“Aww Drew, its so amazing of you to come see Cody, and you’ve grown so much since you moved. If you guys want anything I can just get in the car and pick it up. It really is good to see you.” She playfully messes up my hair for good measure, before heading upstairs.
That was really weird, but maybe I’m remembering things wrong. You grow up and things and people become less scary right? Its not lon before it happens again, this time his dad. Mr. Mayo was never cruel, but he was a man of few words, he cared about his Cincinnati Bengals, Bearcats and Reds, and very little else. He extends his hand, then gives me one of those firm older man handshakes that as a kid, you feel proud about receiving. “It’s real good of you to come over, I hope it wasn’t too much trouble for your mom. You still playing basketball? I’m sure those Japanese boys have no chance keeping up with a real Ohio ballplayer.” Once again, Mr. Mayo gives the standing offer of getting in his car to retrieve anything, and “he means anything” we might need. I’m polite as always, and say that we’ll be fine with what’s here.
Ok. Now this is getting weird. Some twilight zone version of the Mayo residence. It looks the same, but everyone has been replaced by a version of themselves from an alternate planet, an Earth where everyone is always nice, and insistent that they can just jump in the car and get you anything you need. Almost out of muscle memory, I start heading up to Cody’s room, where we always start our sleepovers, looking over trading cards, talking about Pokemon. As I am halfway up the staircase I look back and Cody’s slowly moving, just reaching the first stair. I wait for him to catch up, remembering my mom had even warned me about this, before he interrupts me; “you know the rules Kim, last one to the room get’s the broken controller first.”
Cody has cancer, but Cody also is still Cody. His whole family may have changed into odd versions of themselves, but not him. This was the same competitive, outgoing, best friend, I’ve always known, racing me to his room. He’d always beat me, but I was ok with that, knowing there was going to be another race. I would always run as fast as I could for fear of being left behind.
As I write this, or anytime I think of Cody, I’m filled with a mixture of emotions and memories. I don’t organize them into pre-cancer, and post-cancer, the good from the bad. They’re all pieces of the whole, the stars that make up a beautiful constellation you get a glimpse of in the night sky. You might look up in the sky on other nights to find that some stars burn brighter, while others fade from view, hidden behind clouds. Yet, you can still see the entirety of the constellation, and you hope there have been others as lucky as you. I still look up into the night sky, hoping to get that perfect glimpse once again, but even if I never do, the memory of it will remain with me.
I moved a lot as a kid, every couple of years would mean a new city, a new school, and new friends. I became unusually comfortable with saying goodbye to these friends, a defence mechanism, that allowed me to ignore the reality behind these goodbyes. This was a time before social media, and no kids had an email address or cell phones. These were the “Hi this is Drew Kim, is Cody home? Could I talk to him please?” land-line days. So for me, a goodbye often really meant it in earnest. I wouldn’t see this person again; I’d have to make new friends, and so would they. I’ve made many a great friend, whom I’ve never seen again, but none hurt more than the loss of Cody.
Coming back home that summer was already special for me. The early writer in me had a theme for this and all summer breaks. I had declared this summer would be a return to the beautiful normality of America. After the chaos that was a my first year in Tokyo Japan, there was a certain romance about Cincinnati, Ohio. That great theme I had was quickly challenged by stark reality. I was sure my dreams for the summer were over. I clearly had forgotten to account for the x-factor in Cody. Looking back I now realize that, even during the times when he was visibly ill, he managed to keep the same personality and spirit that he had in good health. Despite all the change in his life, in his body, and in those around him, he held it together. He was a superstar athlete who could no longer compete, but he still assured me that as soon as he had the chance, I’d be toast on the court. There’s was so much beauty in the way he looked at life, not worried about how much of it he had left, not changing how he went about his day. Never once did he take up any of the offers for, “literally anything you want, its a drive away”, that his family continually offered. He was a constant, he was the rock holding that family together. Cody had cancer, Cody was 12 years old, he was going to die, yet he was keeping his family from falling apart.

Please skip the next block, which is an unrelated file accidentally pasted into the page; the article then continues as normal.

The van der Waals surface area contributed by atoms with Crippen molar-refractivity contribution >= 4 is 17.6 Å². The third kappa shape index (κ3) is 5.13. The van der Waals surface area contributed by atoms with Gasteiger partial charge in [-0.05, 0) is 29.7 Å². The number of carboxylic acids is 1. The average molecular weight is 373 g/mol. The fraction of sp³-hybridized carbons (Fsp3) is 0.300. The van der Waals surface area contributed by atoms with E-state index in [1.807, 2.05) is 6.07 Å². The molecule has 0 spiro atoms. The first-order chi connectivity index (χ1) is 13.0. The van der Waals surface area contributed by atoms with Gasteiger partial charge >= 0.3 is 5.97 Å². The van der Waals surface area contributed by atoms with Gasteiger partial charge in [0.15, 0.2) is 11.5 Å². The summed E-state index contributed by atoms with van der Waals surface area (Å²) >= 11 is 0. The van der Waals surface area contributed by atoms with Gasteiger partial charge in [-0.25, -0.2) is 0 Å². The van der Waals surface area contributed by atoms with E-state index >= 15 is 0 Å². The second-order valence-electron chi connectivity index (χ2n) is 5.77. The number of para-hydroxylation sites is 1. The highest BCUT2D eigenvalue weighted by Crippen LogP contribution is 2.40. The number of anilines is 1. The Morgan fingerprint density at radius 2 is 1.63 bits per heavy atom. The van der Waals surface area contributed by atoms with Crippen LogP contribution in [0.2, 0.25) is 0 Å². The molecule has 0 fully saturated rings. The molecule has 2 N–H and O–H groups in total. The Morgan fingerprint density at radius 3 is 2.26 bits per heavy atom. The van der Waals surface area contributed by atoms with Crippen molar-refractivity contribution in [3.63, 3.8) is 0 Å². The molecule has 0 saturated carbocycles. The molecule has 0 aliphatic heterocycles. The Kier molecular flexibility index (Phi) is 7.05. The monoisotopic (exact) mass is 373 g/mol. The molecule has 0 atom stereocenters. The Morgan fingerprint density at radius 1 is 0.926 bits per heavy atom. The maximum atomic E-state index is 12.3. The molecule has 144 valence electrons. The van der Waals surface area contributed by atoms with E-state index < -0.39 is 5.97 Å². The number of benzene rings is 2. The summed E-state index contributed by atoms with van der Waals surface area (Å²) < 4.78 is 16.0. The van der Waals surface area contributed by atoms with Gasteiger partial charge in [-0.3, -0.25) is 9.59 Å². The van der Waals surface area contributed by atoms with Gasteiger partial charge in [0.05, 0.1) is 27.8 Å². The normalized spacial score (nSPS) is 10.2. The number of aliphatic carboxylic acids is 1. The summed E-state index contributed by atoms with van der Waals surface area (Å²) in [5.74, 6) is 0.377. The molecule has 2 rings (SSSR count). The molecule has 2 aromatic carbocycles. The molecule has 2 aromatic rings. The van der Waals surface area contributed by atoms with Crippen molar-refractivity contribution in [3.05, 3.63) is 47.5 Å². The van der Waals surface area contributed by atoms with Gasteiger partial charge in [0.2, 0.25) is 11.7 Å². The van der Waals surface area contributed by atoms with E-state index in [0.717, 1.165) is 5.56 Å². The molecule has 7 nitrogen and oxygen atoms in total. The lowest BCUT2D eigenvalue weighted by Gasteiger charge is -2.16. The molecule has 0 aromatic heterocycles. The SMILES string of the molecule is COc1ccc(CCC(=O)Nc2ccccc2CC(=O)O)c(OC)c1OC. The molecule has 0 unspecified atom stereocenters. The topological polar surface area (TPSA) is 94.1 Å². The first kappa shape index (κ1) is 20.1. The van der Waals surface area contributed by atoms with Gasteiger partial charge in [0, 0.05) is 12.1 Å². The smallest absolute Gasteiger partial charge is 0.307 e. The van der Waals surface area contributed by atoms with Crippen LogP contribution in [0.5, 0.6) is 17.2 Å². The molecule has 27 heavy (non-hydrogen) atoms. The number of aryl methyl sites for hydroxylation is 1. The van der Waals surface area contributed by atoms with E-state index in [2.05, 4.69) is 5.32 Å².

I went back to Japan and through a strange early version of the internet’s archaic Alta Vista search engine, I searched his name one night in the middle of winter. Expecting to find nothing, there were results for dozens of articles, not just by local papers but by national ones, the kind my dad read, with coffee before work. The headlines hit me like a ton of bricks. Not because they let me know that he had passed away, but for what they were reporting. Cody, was the first child in the history of the Make a Wish Foundation, to not ask for something for himself. Instead, he asked them to take however much money they were going to spend on him, and put it into a college fund for his older sister. I cry every time I retell this story; I’m typing this sentence through a cloud of tears. I always think, if that’s the kind of 12 year old Cody Mayo was, just think of the man he would have grown into.
One of the last things I remember was a joke about how everything in my life seemed to come easy, and that I had a special kind of luck. I laughed at the joke, even though I didn’t really get it, before he asked me about Tokyo and what it was like. He said it sounded like his kind of place, and I assured him he would see it for himself when he came to visit me. He pointed over at the oxygen tanks he had to drag around, and said “as soon as I’m free from this mess.” It took me a decade but I get the joke, which was really a bit of advice wrapped inside a joke. Cody wanted me to appreciate the things I had in life, the beauty of it all, the experiences which I got to have which he never will. If there’s any justice in this universe, there’s a place where Cody Mayo, a kid much better than the man writing this piece, gets live Easy, gets to be Lucky, and gets to be Free.